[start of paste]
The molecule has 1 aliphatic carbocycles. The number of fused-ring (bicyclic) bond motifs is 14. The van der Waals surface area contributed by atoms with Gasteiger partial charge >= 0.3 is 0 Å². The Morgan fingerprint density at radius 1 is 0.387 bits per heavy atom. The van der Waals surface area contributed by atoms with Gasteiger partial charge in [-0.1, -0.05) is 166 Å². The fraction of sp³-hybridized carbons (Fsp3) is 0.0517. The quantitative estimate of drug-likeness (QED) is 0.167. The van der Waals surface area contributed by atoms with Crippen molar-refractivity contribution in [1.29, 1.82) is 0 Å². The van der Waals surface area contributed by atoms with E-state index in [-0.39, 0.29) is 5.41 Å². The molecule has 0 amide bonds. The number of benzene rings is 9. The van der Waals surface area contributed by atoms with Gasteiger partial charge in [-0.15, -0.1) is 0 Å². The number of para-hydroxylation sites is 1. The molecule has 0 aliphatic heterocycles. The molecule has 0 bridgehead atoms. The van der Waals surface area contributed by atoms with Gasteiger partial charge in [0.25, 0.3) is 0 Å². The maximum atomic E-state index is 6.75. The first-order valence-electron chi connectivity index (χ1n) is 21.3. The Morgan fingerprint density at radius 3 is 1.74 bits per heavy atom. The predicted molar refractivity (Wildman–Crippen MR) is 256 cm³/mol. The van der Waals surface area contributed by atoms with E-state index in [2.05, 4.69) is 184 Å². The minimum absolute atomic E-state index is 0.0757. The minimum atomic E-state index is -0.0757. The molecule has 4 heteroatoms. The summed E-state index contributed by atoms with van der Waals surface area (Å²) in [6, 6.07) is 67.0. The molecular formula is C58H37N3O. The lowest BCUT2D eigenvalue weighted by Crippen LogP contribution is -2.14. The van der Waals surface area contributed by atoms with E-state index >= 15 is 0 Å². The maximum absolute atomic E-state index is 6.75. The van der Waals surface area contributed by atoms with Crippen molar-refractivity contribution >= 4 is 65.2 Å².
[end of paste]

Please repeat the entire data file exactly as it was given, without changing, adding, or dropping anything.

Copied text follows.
The molecule has 1 aliphatic carbocycles. The number of fused-ring (bicyclic) bond motifs is 14. The van der Waals surface area contributed by atoms with Gasteiger partial charge >= 0.3 is 0 Å². The Morgan fingerprint density at radius 1 is 0.387 bits per heavy atom. The van der Waals surface area contributed by atoms with Gasteiger partial charge in [-0.1, -0.05) is 166 Å². The fraction of sp³-hybridized carbons (Fsp3) is 0.0517. The quantitative estimate of drug-likeness (QED) is 0.167. The van der Waals surface area contributed by atoms with Crippen molar-refractivity contribution in [1.29, 1.82) is 0 Å². The van der Waals surface area contributed by atoms with E-state index in [-0.39, 0.29) is 5.41 Å². The molecule has 0 amide bonds. The number of benzene rings is 9. The van der Waals surface area contributed by atoms with Gasteiger partial charge in [-0.15, -0.1) is 0 Å². The number of para-hydroxylation sites is 1. The molecule has 0 aliphatic heterocycles. The molecule has 0 bridgehead atoms. The van der Waals surface area contributed by atoms with Gasteiger partial charge in [0.25, 0.3) is 0 Å². The maximum atomic E-state index is 6.75. The first-order valence-electron chi connectivity index (χ1n) is 21.3. The Morgan fingerprint density at radius 3 is 1.74 bits per heavy atom. The predicted molar refractivity (Wildman–Crippen MR) is 256 cm³/mol. The van der Waals surface area contributed by atoms with E-state index in [2.05, 4.69) is 184 Å². The minimum absolute atomic E-state index is 0.0757. The minimum atomic E-state index is -0.0757. The molecule has 4 heteroatoms. The summed E-state index contributed by atoms with van der Waals surface area (Å²) in [6, 6.07) is 67.0. The molecular formula is C58H37N3O. The lowest BCUT2D eigenvalue weighted by Crippen LogP contribution is -2.14. The van der Waals surface area contributed by atoms with E-state index >= 15 is 0 Å². The maximum absolute atomic E-state index is 6.75. The van der Waals surface area contributed by atoms with Crippen molar-refractivity contribution >= 4 is 65.2 Å².